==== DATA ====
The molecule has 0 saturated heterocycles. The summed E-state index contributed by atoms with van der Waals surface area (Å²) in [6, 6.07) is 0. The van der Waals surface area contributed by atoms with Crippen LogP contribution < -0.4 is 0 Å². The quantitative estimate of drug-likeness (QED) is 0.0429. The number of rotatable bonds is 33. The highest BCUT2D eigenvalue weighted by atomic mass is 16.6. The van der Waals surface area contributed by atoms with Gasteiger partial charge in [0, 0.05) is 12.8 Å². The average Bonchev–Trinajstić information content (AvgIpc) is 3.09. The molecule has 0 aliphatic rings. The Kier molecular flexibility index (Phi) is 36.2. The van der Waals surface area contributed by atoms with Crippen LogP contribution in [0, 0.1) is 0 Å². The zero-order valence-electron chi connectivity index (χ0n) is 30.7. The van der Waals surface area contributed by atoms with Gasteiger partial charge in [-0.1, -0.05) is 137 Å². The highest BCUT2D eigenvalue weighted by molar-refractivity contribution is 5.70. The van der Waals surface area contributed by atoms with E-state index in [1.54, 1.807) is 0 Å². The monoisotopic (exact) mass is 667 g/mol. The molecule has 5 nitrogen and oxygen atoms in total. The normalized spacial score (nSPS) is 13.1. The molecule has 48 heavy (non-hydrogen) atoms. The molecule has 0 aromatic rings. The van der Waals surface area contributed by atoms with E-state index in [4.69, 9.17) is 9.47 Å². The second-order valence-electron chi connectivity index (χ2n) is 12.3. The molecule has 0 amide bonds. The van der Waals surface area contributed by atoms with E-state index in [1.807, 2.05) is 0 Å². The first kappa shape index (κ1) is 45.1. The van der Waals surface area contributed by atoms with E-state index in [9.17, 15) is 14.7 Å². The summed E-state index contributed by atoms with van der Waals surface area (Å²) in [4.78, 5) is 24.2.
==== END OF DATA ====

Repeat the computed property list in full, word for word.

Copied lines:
The molecule has 0 saturated heterocycles. The summed E-state index contributed by atoms with van der Waals surface area (Å²) in [6, 6.07) is 0. The van der Waals surface area contributed by atoms with Crippen LogP contribution < -0.4 is 0 Å². The quantitative estimate of drug-likeness (QED) is 0.0429. The number of rotatable bonds is 33. The highest BCUT2D eigenvalue weighted by atomic mass is 16.6. The van der Waals surface area contributed by atoms with Gasteiger partial charge in [0, 0.05) is 12.8 Å². The average Bonchev–Trinajstić information content (AvgIpc) is 3.09. The molecule has 0 aliphatic rings. The Kier molecular flexibility index (Phi) is 36.2. The van der Waals surface area contributed by atoms with Crippen LogP contribution in [0, 0.1) is 0 Å². The zero-order valence-electron chi connectivity index (χ0n) is 30.7. The van der Waals surface area contributed by atoms with Gasteiger partial charge in [-0.1, -0.05) is 137 Å². The highest BCUT2D eigenvalue weighted by molar-refractivity contribution is 5.70. The van der Waals surface area contributed by atoms with E-state index in [1.54, 1.807) is 0 Å². The monoisotopic (exact) mass is 667 g/mol. The molecule has 5 nitrogen and oxygen atoms in total. The normalized spacial score (nSPS) is 13.1. The molecule has 48 heavy (non-hydrogen) atoms. The molecule has 0 aromatic rings. The van der Waals surface area contributed by atoms with E-state index in [4.69, 9.17) is 9.47 Å². The second-order valence-electron chi connectivity index (χ2n) is 12.3. The molecule has 0 amide bonds. The van der Waals surface area contributed by atoms with E-state index in [1.807, 2.05) is 0 Å². The first kappa shape index (κ1) is 45.1. The van der Waals surface area contributed by atoms with E-state index in [9.17, 15) is 14.7 Å². The summed E-state index contributed by atoms with van der Waals surface area (Å²) in [4.78, 5) is 24.2.